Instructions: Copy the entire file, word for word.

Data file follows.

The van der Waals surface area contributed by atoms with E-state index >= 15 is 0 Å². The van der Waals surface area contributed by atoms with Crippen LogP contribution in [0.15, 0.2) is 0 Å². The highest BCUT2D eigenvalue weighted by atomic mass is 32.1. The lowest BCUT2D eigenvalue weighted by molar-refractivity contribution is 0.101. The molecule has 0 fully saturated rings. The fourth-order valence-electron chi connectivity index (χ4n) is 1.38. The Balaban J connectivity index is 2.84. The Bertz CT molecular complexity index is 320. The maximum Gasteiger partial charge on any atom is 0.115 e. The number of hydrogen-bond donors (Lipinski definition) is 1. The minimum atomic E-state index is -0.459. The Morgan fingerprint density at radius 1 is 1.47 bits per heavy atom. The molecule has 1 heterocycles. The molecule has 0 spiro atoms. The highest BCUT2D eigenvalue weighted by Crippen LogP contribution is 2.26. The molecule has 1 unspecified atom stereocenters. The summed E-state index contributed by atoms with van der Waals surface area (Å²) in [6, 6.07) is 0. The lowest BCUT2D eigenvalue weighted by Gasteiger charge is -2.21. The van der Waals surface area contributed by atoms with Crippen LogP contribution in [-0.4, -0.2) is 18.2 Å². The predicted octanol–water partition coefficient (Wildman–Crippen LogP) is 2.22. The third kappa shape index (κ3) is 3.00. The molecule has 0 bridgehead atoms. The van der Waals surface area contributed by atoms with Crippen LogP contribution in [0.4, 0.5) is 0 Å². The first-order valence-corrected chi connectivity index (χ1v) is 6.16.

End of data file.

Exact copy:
The van der Waals surface area contributed by atoms with E-state index >= 15 is 0 Å². The van der Waals surface area contributed by atoms with Crippen LogP contribution in [0.15, 0.2) is 0 Å². The highest BCUT2D eigenvalue weighted by atomic mass is 32.1. The lowest BCUT2D eigenvalue weighted by molar-refractivity contribution is 0.101. The molecule has 0 fully saturated rings. The fourth-order valence-electron chi connectivity index (χ4n) is 1.38. The Balaban J connectivity index is 2.84. The Bertz CT molecular complexity index is 320. The maximum Gasteiger partial charge on any atom is 0.115 e. The number of hydrogen-bond donors (Lipinski definition) is 1. The minimum atomic E-state index is -0.459. The Morgan fingerprint density at radius 1 is 1.47 bits per heavy atom. The molecule has 1 heterocycles. The molecule has 0 spiro atoms. The highest BCUT2D eigenvalue weighted by Crippen LogP contribution is 2.26. The molecule has 1 unspecified atom stereocenters. The summed E-state index contributed by atoms with van der Waals surface area (Å²) in [6, 6.07) is 0. The lowest BCUT2D eigenvalue weighted by Gasteiger charge is -2.21. The van der Waals surface area contributed by atoms with Crippen LogP contribution in [-0.4, -0.2) is 18.2 Å². The predicted octanol–water partition coefficient (Wildman–Crippen LogP) is 2.22. The third kappa shape index (κ3) is 3.00. The molecule has 0 bridgehead atoms. The van der Waals surface area contributed by atoms with Crippen LogP contribution in [0.4, 0.5) is 0 Å². The first-order valence-corrected chi connectivity index (χ1v) is 6.16.